War and Human Nature argues that new findings about the way humans are shaped by their inherited biology may help provide answers to such questions. This seminal work by former Defense Department official Stephen Peter Rosen contends that human evolutionary history has affected the way we process the information we use to make decisions. The result is that human choices and calculations may be very different from those predicted by standard models of rational behavior.
This notion is particularly true in the area of war and peace, Rosen contends. Human emotional arousal affects how people learn the lessons of history. For example, stress and distress influence people's views of the future, and testosterone levels play a role in human social conflict. This thought-provoking and timely work explores the mind that has emerged from the biological sciences over the last generation. In doing so, it helps shed new light on many persistent puzzles in the study of war.
It does so by confronting two inter-related research problems: the nature of victory and defeat in modern war and the explanations of victory and defeat. By first questioning the extent to which the concepts of victory and defeat are meaningful to describe the outcomes of modern wars, and whether the contents of these concepts are changing, it then evaluates different theories purporting to explain the outcomes of war and the impact of variables, ranging from technology to culture. The book tackles several key questions:What is the definition of victory in the ‘War on Terror’? What is the meaning of victory and defeat in contemporary insurgencies, such as those in Iraq and Afghanistan? Are the counterstrategies that were developed in the mid-twentieth century valid in order to deal with present and future conflicts?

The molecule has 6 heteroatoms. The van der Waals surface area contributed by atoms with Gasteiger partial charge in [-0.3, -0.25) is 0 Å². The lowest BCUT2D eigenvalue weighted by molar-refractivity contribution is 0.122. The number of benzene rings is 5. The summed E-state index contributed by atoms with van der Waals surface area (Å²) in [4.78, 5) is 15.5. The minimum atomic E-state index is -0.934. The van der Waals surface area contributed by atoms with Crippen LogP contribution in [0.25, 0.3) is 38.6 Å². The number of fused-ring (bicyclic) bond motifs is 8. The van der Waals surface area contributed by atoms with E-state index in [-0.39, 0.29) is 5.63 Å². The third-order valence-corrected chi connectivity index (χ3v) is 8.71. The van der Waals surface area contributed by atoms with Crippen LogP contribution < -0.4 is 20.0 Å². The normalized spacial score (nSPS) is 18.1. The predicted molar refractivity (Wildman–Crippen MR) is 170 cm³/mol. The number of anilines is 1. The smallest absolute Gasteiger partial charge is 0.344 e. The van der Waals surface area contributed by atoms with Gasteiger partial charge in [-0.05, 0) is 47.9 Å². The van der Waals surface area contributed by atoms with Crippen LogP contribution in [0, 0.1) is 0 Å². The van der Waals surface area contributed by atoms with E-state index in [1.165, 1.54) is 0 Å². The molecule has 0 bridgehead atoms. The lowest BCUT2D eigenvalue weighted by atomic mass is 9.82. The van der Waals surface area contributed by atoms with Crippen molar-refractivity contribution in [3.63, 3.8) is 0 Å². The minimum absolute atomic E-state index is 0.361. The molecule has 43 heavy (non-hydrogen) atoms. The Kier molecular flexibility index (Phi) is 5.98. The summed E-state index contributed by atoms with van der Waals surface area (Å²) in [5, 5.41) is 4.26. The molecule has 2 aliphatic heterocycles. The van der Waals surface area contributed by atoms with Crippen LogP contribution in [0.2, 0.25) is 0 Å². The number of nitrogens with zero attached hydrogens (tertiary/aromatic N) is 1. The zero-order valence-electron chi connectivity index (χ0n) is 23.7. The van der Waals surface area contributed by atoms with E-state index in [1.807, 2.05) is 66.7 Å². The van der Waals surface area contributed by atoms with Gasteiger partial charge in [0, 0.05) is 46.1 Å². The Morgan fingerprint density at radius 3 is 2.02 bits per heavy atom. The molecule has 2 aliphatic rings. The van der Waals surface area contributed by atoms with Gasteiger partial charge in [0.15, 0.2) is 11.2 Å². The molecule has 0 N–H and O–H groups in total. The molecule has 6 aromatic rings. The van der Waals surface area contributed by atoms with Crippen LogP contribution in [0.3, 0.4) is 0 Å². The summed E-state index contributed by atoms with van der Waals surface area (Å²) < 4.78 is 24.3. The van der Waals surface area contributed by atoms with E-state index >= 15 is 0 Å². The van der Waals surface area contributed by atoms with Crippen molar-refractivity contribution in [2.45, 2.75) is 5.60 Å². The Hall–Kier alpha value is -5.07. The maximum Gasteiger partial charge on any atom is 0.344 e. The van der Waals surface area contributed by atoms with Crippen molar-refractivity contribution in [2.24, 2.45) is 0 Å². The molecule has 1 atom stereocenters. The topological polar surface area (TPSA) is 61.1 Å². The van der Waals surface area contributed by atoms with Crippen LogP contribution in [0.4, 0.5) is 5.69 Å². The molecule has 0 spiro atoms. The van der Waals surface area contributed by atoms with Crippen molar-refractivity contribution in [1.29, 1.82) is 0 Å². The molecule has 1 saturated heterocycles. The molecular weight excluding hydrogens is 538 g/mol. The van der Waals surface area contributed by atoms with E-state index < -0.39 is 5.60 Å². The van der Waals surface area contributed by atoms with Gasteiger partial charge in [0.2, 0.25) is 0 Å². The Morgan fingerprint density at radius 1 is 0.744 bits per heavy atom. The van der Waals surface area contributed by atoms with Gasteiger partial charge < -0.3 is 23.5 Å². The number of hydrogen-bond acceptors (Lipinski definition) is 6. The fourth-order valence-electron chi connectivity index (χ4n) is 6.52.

With case studies ranging from the Malayan Emergency to the current conflict in Iraq, Understanding Victory and Defeat in Contemporary War will be of great interest to students of war and conflict studies, security studies, military history and international relations.
Written by leading strategist Professor Colin Gray, the book provides students with a good grounding in the contribution of war to the development of the modern world, from the pre-industrial era to the age of international terrorism and smart weapons.
This second edition has been thoroughly revised and updated:It is the first one-volume strategic history textbook on the market; It covers all the major wars of the past two centuries; It is up to date and comprehensive, including a new section on the American Civil War, a new chapter on geography and strategy, and completely rewritten chapters on Iraq and Afghanistan in the 2000s and on irregular warfare.
This textbook will be essential reading for students of strategic studies, security studies, war studies, international relations and international history.
(The Art of War by Sun Tzu, 9789380914893)